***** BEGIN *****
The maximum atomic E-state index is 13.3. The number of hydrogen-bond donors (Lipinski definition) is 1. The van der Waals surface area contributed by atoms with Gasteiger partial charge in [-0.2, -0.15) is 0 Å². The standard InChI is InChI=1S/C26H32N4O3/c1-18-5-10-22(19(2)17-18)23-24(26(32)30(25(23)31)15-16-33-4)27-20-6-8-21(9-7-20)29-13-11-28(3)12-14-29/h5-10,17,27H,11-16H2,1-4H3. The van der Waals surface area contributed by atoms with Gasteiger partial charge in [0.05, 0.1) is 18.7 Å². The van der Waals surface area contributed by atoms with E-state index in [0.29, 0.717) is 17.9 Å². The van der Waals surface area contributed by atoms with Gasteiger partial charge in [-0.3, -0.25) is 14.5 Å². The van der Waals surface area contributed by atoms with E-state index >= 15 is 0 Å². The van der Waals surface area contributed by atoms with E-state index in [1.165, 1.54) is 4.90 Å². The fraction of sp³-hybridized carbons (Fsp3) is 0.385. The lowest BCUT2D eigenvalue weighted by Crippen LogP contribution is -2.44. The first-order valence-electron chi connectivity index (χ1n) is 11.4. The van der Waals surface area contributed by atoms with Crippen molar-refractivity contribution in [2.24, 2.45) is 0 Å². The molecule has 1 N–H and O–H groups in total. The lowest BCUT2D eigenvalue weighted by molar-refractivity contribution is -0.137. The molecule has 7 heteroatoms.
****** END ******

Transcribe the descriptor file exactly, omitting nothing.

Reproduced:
The maximum atomic E-state index is 13.3. The number of hydrogen-bond donors (Lipinski definition) is 1. The van der Waals surface area contributed by atoms with Gasteiger partial charge in [-0.2, -0.15) is 0 Å². The standard InChI is InChI=1S/C26H32N4O3/c1-18-5-10-22(19(2)17-18)23-24(26(32)30(25(23)31)15-16-33-4)27-20-6-8-21(9-7-20)29-13-11-28(3)12-14-29/h5-10,17,27H,11-16H2,1-4H3. The van der Waals surface area contributed by atoms with Gasteiger partial charge in [0.05, 0.1) is 18.7 Å². The van der Waals surface area contributed by atoms with E-state index in [0.29, 0.717) is 17.9 Å². The van der Waals surface area contributed by atoms with Gasteiger partial charge in [-0.3, -0.25) is 14.5 Å². The van der Waals surface area contributed by atoms with E-state index >= 15 is 0 Å². The van der Waals surface area contributed by atoms with E-state index in [1.165, 1.54) is 4.90 Å². The fraction of sp³-hybridized carbons (Fsp3) is 0.385. The lowest BCUT2D eigenvalue weighted by Crippen LogP contribution is -2.44. The first-order valence-electron chi connectivity index (χ1n) is 11.4. The van der Waals surface area contributed by atoms with Crippen molar-refractivity contribution in [2.24, 2.45) is 0 Å². The molecule has 1 N–H and O–H groups in total. The lowest BCUT2D eigenvalue weighted by molar-refractivity contribution is -0.137. The molecule has 7 heteroatoms.